As the bell tolled above me 10 times on Dec. 30, 2020, I watched the century-old gears turn at different rates, a brass fan spin and a lever release to pull the steel cord responsible for that echo haunting my sleepless nights. A newfound appreciation was budding for this machine that preceded me and may very well outlive me.

Rioux said that with continued maintenance, the Franklin County tower clock easily has another 100 years of life.

“There are tower clocks that still exist today that were built four to 500 years ago,” he said. 

While there may be a way to silence the bell or disconnect it completely from the clock’s weight system, Palmer thinks this would degrade the significance of the tower clock.

The Franklin County bell was cast in 1885 by the Meneely Bell Foundry based out of Troy, New York. Andrea Swiedom/Franklin Journal

“For historical purposes and in my opinion, if one is going then you should have them both,” Palmer said.

For Frank Underkuffler, who worked at the courthouse for 31 years as the county’s civil attorney, the tower clock and its accompanying ringing bell represents the health of the community.

“Every time that I drive into Farmington … as long as the clock is still running, that tells me that it’s taking the temperature of the town, it’s measuring the town not only financially but also spiritually,” Underkuffler said in a phone interview. “It tells me that everytime I hear it bong the hour and it’s running on time and I can see the clock face because it’s not faded, to me, it’s telling that the town is healthy financially and spiritually. To me, it’s a representation of those things.”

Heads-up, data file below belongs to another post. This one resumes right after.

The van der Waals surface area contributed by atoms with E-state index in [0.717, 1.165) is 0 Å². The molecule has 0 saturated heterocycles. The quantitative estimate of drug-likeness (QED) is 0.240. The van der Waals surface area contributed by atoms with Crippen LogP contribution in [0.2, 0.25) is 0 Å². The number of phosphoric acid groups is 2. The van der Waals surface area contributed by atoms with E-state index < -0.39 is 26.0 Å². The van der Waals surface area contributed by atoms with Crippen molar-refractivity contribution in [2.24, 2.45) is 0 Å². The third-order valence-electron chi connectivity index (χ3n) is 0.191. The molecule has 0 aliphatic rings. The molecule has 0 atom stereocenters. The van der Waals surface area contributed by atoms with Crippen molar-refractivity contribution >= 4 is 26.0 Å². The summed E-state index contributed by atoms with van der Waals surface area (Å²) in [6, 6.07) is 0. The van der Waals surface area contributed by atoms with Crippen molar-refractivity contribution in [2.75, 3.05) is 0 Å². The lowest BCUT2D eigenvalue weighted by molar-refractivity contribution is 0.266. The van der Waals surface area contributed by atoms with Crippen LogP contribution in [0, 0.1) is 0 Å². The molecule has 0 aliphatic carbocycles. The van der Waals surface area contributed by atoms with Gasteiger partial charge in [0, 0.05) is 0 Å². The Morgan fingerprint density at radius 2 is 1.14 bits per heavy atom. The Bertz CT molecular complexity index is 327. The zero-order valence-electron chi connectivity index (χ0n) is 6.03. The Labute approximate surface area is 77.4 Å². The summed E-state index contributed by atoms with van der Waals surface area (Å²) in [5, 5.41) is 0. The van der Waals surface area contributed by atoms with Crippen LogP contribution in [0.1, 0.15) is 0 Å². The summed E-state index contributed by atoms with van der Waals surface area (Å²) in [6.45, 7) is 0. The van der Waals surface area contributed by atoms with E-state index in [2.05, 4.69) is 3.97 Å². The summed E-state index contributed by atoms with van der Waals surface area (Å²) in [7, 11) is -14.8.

Underkuffler said the tower clock not only requires money for maintenance, but a devotion from county residents to continue that maintenance.

Palmer can testify to that devotion as he is quick to receive emails and phone calls from residents when the clock is a few minutes ahead or behind. This requires an extra trip to the bell tower to correct the ever-swinging pendulum’s momentum.

The clock’s brass parts have a tendency to slow down in cold winter temperatures, Palmer said while he latched a hand crank onto one of the gears to correct a two-minute delay.

Palmer also receives comments from individuals complaining about the ringing bell when they find out that he is in charge of maintenance at the courthouse. He assumes they’re unaware of the complexity of the Howard clock, much like I was, when they ask, “can’t you shut that off?”

Other community members such as Paul Mills regard the tower clock as an emblem to the county.

It’s got character and character isn’t something you necessarily see when you go out on the outskirts of town where you see all of the franchises,” Mills said.

The bell also helps both Mills and Underkuffler, who use the hourly ringing to keep track of time when they’re out jogging at night or skiing in Flint Woods.

Even Yetter regards the bell with fondness as it stirs up memories of when her sons were children.

“I remember we used to have a swimming pool in our backyard and often in the afternoon I’d be out there with the kids and the bell would ring four times,” Yetter said. “And my son Will would say, ‘oh it’s the four o’clock jump!’ and then he would jump into the swimming pool and that became a tradition in our family.”  

As a new Franklin County resident, I don’t have years to look back on to associate the tower clock with past memories. However, I now know why the bell tolls and who maintains the daily ringing that nudges me forward into time.